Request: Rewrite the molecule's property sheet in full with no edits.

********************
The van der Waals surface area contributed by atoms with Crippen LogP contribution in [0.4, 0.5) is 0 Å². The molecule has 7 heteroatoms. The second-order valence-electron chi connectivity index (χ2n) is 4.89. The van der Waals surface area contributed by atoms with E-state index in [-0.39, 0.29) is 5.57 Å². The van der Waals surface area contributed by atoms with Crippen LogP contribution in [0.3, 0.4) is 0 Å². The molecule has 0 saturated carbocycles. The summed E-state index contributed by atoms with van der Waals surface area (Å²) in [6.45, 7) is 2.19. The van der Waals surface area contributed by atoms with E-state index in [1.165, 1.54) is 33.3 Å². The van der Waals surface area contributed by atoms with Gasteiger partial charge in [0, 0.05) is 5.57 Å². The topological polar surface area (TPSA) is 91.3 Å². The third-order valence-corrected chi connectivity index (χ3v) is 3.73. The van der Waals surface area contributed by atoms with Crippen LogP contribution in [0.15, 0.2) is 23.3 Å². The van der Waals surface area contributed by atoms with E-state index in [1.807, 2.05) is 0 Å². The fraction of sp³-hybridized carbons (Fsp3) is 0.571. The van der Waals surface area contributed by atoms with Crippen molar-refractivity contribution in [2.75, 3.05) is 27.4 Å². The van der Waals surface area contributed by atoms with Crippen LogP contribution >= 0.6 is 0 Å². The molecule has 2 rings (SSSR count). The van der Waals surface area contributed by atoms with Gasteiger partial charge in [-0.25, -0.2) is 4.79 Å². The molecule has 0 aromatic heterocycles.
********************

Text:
The van der Waals surface area contributed by atoms with Crippen LogP contribution in [0.4, 0.5) is 0 Å². The molecule has 7 heteroatoms. The second-order valence-electron chi connectivity index (χ2n) is 4.89. The van der Waals surface area contributed by atoms with E-state index in [-0.39, 0.29) is 5.57 Å². The van der Waals surface area contributed by atoms with Crippen LogP contribution in [0.3, 0.4) is 0 Å². The molecule has 0 saturated carbocycles. The summed E-state index contributed by atoms with van der Waals surface area (Å²) in [6.45, 7) is 2.19. The van der Waals surface area contributed by atoms with E-state index in [1.165, 1.54) is 33.3 Å². The van der Waals surface area contributed by atoms with Gasteiger partial charge in [0, 0.05) is 5.57 Å². The topological polar surface area (TPSA) is 91.3 Å². The third-order valence-corrected chi connectivity index (χ3v) is 3.73. The van der Waals surface area contributed by atoms with Crippen LogP contribution in [0.15, 0.2) is 23.3 Å². The van der Waals surface area contributed by atoms with E-state index in [1.807, 2.05) is 0 Å². The fraction of sp³-hybridized carbons (Fsp3) is 0.571. The van der Waals surface area contributed by atoms with Crippen molar-refractivity contribution in [2.75, 3.05) is 27.4 Å². The van der Waals surface area contributed by atoms with Crippen LogP contribution >= 0.6 is 0 Å². The molecule has 2 rings (SSSR count). The van der Waals surface area contributed by atoms with Gasteiger partial charge in [-0.25, -0.2) is 4.79 Å². The molecule has 0 aromatic heterocycles.